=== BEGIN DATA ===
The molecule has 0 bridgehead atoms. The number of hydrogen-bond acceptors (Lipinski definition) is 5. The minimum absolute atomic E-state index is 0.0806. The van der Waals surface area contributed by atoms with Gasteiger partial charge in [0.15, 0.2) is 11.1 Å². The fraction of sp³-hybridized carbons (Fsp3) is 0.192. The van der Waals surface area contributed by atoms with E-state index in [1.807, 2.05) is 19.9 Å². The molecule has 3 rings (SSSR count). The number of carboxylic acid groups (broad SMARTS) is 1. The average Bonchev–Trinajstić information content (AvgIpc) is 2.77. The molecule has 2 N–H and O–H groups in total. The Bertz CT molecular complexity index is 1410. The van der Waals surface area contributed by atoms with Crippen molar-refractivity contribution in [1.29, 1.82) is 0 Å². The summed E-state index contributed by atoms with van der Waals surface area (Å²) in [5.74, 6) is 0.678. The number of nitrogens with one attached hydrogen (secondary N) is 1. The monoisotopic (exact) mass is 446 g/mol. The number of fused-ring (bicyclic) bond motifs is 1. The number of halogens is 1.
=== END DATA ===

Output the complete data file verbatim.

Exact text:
The molecule has 0 bridgehead atoms. The number of hydrogen-bond acceptors (Lipinski definition) is 5. The minimum absolute atomic E-state index is 0.0806. The van der Waals surface area contributed by atoms with Gasteiger partial charge in [0.15, 0.2) is 11.1 Å². The fraction of sp³-hybridized carbons (Fsp3) is 0.192. The van der Waals surface area contributed by atoms with E-state index in [1.807, 2.05) is 19.9 Å². The molecule has 3 rings (SSSR count). The number of carboxylic acid groups (broad SMARTS) is 1. The average Bonchev–Trinajstić information content (AvgIpc) is 2.77. The molecule has 2 N–H and O–H groups in total. The Bertz CT molecular complexity index is 1410. The van der Waals surface area contributed by atoms with Crippen molar-refractivity contribution in [1.29, 1.82) is 0 Å². The summed E-state index contributed by atoms with van der Waals surface area (Å²) in [5.74, 6) is 0.678. The number of nitrogens with one attached hydrogen (secondary N) is 1. The monoisotopic (exact) mass is 446 g/mol. The number of fused-ring (bicyclic) bond motifs is 1. The number of halogens is 1.